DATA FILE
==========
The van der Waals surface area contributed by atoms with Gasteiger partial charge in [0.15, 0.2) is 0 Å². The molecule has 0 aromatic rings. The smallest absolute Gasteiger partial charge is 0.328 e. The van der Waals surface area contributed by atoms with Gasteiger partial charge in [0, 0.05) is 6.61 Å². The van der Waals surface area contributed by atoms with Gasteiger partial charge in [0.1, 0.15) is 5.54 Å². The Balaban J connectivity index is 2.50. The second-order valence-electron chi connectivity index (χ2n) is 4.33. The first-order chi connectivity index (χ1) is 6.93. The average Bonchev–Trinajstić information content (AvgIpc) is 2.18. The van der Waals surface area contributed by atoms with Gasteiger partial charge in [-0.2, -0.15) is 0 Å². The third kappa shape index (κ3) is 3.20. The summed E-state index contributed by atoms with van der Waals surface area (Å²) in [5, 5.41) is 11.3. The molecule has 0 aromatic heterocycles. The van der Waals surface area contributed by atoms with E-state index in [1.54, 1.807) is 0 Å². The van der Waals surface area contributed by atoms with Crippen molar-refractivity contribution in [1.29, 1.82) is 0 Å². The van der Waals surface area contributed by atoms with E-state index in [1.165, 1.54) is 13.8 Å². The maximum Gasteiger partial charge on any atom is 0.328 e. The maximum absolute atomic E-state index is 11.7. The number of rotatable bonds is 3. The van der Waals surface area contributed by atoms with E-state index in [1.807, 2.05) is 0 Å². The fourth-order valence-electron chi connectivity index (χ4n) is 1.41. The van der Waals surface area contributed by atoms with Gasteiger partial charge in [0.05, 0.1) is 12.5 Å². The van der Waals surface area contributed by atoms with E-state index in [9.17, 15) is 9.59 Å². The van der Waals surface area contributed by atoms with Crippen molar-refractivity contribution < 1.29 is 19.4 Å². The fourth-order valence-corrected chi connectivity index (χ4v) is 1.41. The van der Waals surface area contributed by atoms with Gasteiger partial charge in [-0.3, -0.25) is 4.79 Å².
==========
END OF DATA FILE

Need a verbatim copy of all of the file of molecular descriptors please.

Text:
The van der Waals surface area contributed by atoms with Gasteiger partial charge in [0.15, 0.2) is 0 Å². The molecule has 0 aromatic rings. The smallest absolute Gasteiger partial charge is 0.328 e. The van der Waals surface area contributed by atoms with Gasteiger partial charge in [0, 0.05) is 6.61 Å². The van der Waals surface area contributed by atoms with Gasteiger partial charge in [0.1, 0.15) is 5.54 Å². The Balaban J connectivity index is 2.50. The second-order valence-electron chi connectivity index (χ2n) is 4.33. The first-order chi connectivity index (χ1) is 6.93. The average Bonchev–Trinajstić information content (AvgIpc) is 2.18. The van der Waals surface area contributed by atoms with Gasteiger partial charge in [-0.2, -0.15) is 0 Å². The third kappa shape index (κ3) is 3.20. The summed E-state index contributed by atoms with van der Waals surface area (Å²) in [5, 5.41) is 11.3. The molecule has 0 aromatic heterocycles. The van der Waals surface area contributed by atoms with E-state index in [1.54, 1.807) is 0 Å². The van der Waals surface area contributed by atoms with Crippen molar-refractivity contribution in [1.29, 1.82) is 0 Å². The van der Waals surface area contributed by atoms with E-state index in [1.165, 1.54) is 13.8 Å². The maximum Gasteiger partial charge on any atom is 0.328 e. The maximum absolute atomic E-state index is 11.7. The number of rotatable bonds is 3. The van der Waals surface area contributed by atoms with E-state index in [1.807, 2.05) is 0 Å². The fourth-order valence-electron chi connectivity index (χ4n) is 1.41. The van der Waals surface area contributed by atoms with Gasteiger partial charge in [0.05, 0.1) is 12.5 Å². The van der Waals surface area contributed by atoms with E-state index in [9.17, 15) is 9.59 Å². The van der Waals surface area contributed by atoms with Crippen molar-refractivity contribution < 1.29 is 19.4 Å². The fourth-order valence-corrected chi connectivity index (χ4v) is 1.41. The van der Waals surface area contributed by atoms with Gasteiger partial charge in [-0.3, -0.25) is 4.79 Å².